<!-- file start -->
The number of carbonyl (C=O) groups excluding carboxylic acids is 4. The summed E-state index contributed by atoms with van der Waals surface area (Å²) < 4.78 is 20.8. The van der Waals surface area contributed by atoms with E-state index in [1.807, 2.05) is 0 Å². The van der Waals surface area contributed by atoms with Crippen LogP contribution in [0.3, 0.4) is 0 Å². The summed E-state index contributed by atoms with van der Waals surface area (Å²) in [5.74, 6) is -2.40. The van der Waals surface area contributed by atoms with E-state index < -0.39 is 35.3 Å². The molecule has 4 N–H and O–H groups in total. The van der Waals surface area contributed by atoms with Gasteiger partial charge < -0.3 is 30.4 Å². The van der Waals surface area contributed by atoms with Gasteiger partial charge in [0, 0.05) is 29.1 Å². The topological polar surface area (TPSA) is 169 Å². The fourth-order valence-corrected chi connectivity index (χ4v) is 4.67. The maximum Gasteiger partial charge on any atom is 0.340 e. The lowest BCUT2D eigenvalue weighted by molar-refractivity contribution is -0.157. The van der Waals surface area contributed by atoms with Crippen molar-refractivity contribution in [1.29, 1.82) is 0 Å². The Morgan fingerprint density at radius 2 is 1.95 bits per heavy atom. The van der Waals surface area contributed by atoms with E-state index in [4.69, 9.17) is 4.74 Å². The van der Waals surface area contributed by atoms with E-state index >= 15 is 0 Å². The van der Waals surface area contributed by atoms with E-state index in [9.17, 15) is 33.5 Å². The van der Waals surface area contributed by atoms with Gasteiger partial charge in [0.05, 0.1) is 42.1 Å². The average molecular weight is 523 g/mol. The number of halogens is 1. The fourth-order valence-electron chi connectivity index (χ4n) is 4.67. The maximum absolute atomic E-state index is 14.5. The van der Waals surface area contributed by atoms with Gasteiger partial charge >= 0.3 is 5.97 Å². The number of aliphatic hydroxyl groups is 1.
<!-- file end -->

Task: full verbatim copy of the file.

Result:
The number of carbonyl (C=O) groups excluding carboxylic acids is 4. The summed E-state index contributed by atoms with van der Waals surface area (Å²) < 4.78 is 20.8. The van der Waals surface area contributed by atoms with E-state index in [1.807, 2.05) is 0 Å². The van der Waals surface area contributed by atoms with Crippen LogP contribution in [0.3, 0.4) is 0 Å². The summed E-state index contributed by atoms with van der Waals surface area (Å²) in [5.74, 6) is -2.40. The van der Waals surface area contributed by atoms with E-state index < -0.39 is 35.3 Å². The molecule has 4 N–H and O–H groups in total. The van der Waals surface area contributed by atoms with Gasteiger partial charge < -0.3 is 30.4 Å². The van der Waals surface area contributed by atoms with Gasteiger partial charge in [0, 0.05) is 29.1 Å². The topological polar surface area (TPSA) is 169 Å². The fourth-order valence-corrected chi connectivity index (χ4v) is 4.67. The maximum Gasteiger partial charge on any atom is 0.340 e. The lowest BCUT2D eigenvalue weighted by molar-refractivity contribution is -0.157. The van der Waals surface area contributed by atoms with Crippen molar-refractivity contribution in [1.29, 1.82) is 0 Å². The Morgan fingerprint density at radius 2 is 1.95 bits per heavy atom. The van der Waals surface area contributed by atoms with E-state index in [4.69, 9.17) is 4.74 Å². The van der Waals surface area contributed by atoms with E-state index >= 15 is 0 Å². The van der Waals surface area contributed by atoms with E-state index in [9.17, 15) is 33.5 Å². The van der Waals surface area contributed by atoms with Gasteiger partial charge in [0.05, 0.1) is 42.1 Å². The average molecular weight is 523 g/mol. The number of halogens is 1. The fourth-order valence-electron chi connectivity index (χ4n) is 4.67. The maximum absolute atomic E-state index is 14.5. The van der Waals surface area contributed by atoms with Gasteiger partial charge >= 0.3 is 5.97 Å². The number of aliphatic hydroxyl groups is 1.